Excerpts from Walled In, Walled Out’s enthusiastic reviewers
Burgess Needle, author, Sit and Cry: Two Years in the Land of Smiles, Amazon
Walled In, Walled Out is a journey of geography, culture and self-examination that enchants, educates and, like those magic carpets of fable, transports the reader to all the sensory and cultural dimensions of another people in another time and place. Highly recommended!
Mark Landsberg, author, Landsberg’s Law: A Journey of Discovery, Amazon
Mary Dana Marks deftly transports the reader to an alien culture (Iran 1964-1966) where the 21 year old American girl is confronted with daunting challenges which she relates brilliantly with honesty and humor. Her ability to vividly paint word pictures and bare her personal angst makes this a book I would highly recommend.
John Krauskopf, author, Iran: Stories from the Peace Corps, KhabarNameh: newsletter, Peace Corps Iran Association
[This] is a captivating memoir….Mary refers to walls as symbols for both culture and the position of women. For the male Peace Corps Volunteers in Iran, she provides insights that were blocked by those walls. I am most appreciative that she shared her delightful and perceptive story.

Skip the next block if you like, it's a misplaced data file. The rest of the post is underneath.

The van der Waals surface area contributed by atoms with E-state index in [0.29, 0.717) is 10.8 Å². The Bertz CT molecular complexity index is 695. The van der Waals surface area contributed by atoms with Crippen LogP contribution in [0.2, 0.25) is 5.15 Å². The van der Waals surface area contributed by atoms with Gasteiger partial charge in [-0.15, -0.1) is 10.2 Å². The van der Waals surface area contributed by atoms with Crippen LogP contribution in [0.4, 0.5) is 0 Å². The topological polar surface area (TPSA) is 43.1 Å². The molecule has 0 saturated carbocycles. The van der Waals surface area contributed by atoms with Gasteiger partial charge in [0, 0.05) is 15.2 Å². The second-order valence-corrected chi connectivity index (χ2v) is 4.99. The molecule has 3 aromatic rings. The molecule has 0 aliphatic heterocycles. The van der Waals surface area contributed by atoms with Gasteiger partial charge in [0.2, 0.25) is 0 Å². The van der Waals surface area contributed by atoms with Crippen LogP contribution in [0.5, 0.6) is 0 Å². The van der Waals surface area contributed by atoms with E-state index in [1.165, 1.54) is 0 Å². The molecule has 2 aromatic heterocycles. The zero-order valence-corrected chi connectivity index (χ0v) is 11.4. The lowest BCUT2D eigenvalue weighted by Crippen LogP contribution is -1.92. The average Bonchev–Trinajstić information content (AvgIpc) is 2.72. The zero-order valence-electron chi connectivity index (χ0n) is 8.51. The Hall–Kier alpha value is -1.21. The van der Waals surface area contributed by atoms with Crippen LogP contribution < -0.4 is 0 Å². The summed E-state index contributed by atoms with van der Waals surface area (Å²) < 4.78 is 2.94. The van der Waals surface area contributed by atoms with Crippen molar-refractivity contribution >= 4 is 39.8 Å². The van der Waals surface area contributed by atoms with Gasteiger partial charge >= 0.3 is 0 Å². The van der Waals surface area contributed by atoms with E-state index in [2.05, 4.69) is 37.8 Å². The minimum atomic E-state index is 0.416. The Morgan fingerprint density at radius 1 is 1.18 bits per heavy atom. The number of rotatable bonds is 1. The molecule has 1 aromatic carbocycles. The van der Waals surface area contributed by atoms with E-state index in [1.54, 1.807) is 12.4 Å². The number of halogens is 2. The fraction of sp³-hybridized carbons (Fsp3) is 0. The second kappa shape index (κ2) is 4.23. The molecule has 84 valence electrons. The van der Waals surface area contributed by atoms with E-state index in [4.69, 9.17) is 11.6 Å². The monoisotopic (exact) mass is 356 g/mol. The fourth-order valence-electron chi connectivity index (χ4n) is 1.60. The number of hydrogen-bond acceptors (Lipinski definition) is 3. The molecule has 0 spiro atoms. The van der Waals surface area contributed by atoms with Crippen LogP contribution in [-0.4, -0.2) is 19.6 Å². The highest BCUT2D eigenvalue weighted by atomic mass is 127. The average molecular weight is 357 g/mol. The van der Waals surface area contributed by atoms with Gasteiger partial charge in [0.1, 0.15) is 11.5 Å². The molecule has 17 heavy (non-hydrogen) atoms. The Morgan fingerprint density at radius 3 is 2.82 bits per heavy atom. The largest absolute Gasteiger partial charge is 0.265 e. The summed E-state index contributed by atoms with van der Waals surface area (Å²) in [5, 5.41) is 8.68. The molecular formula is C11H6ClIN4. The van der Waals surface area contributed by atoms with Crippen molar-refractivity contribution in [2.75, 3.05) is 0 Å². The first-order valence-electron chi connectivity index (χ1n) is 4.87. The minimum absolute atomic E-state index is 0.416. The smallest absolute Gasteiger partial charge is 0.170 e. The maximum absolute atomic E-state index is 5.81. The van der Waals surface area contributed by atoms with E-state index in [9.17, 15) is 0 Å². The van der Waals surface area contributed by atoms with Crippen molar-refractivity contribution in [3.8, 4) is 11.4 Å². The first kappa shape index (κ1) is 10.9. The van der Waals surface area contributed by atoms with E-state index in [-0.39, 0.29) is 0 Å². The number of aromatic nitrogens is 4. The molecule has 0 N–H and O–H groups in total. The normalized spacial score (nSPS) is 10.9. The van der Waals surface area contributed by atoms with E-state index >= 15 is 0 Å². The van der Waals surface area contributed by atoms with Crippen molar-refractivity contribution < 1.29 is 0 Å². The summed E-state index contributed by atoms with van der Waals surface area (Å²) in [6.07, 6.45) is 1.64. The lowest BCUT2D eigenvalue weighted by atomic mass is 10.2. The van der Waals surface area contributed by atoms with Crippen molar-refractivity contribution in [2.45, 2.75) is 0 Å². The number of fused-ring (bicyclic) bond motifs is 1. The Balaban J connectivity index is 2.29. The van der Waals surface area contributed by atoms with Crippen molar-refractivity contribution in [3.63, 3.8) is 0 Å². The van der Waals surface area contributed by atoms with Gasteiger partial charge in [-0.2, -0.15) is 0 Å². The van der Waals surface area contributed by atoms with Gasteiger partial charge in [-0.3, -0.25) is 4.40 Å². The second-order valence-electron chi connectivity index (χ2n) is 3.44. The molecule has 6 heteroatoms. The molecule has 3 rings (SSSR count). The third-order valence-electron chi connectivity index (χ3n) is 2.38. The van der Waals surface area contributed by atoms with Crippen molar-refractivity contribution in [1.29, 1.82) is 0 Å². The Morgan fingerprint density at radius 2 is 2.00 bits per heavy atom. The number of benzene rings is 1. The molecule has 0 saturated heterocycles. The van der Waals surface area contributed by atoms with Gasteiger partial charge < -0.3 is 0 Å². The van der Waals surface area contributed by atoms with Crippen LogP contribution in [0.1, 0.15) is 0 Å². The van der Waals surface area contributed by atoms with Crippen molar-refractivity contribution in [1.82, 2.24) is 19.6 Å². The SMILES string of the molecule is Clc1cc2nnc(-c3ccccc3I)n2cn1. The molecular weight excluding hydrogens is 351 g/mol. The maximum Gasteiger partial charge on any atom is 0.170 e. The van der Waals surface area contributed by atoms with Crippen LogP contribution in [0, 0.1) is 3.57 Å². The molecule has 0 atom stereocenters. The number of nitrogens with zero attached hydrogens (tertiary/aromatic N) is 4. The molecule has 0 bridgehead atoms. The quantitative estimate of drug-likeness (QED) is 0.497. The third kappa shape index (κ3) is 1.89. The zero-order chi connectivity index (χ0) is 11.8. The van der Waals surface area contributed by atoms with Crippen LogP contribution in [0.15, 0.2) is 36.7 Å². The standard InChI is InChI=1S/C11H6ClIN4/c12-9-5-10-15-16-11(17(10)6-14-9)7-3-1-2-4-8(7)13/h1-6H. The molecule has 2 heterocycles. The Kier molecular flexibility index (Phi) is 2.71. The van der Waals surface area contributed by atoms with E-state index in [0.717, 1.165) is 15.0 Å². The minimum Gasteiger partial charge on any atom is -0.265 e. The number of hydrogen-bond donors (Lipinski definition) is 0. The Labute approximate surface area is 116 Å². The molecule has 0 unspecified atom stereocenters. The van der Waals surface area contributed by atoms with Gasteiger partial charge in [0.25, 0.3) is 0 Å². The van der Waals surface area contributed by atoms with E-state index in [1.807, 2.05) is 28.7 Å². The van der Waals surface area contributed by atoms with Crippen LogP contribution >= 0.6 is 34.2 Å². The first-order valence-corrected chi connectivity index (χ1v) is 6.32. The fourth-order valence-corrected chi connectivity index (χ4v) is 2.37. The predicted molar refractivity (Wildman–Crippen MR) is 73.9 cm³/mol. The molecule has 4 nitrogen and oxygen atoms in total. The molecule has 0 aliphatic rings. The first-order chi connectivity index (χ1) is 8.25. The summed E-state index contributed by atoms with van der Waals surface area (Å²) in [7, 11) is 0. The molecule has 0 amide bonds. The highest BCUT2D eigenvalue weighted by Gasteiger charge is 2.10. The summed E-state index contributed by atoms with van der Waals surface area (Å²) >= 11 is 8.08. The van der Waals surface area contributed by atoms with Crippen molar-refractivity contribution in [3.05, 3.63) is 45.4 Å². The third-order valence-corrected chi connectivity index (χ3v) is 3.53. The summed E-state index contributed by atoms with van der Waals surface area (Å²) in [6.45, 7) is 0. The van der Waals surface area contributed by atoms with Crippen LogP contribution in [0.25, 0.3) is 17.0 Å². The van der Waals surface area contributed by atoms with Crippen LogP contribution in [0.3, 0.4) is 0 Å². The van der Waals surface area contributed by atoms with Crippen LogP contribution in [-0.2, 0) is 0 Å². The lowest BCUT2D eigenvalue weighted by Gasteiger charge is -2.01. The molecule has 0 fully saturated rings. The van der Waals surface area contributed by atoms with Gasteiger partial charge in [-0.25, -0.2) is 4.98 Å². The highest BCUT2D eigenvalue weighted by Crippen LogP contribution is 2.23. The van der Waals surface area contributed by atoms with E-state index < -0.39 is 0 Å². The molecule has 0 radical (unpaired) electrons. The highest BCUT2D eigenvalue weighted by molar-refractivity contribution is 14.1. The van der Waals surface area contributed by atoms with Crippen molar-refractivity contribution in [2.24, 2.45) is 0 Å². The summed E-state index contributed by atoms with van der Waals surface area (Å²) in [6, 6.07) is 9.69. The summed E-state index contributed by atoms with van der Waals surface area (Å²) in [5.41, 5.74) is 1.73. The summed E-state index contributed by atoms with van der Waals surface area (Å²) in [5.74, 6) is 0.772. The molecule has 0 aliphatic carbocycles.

Carole Rosenthal, author, It Doesn’t Have to be Me, Amazon
Walled in, Walled Out is a deeply satisfying exploration of culture and custom in Iran during the reign of the Shah, and a compelling memoir. Everyday Iran… is alive on the pages of this book. The proper way to cook a chicken? Offer it a drink of water, face its head towards Mecca, slit, boil, pluck, and save the feathers for a pillow. To celebrate the Iranian New Year? Jump over fire, set a fresh egg on top of a mirror on the table to turn “exactly” at midnight of its own accord. Of course, it’s all more complicated than that….This well-paced portrait of a young American in a country heading unknowingly towards jolting transition is a delight of splendid detail. Highly recommended.
Brynna Kaulback, blogger, On Becoming Brynna, Amazon
[This] is the riveting story of life in the mid-sixties in a rural Iranian town as seen through the eyes of a mid-Western young woman, a Peace Corps volunteer….This absorbing memoir affords a personal window onto life under [Mohammed] Reza Shah on an everyday level….Whenever I had to put the book down, I was eager to return, to discover her next adventures.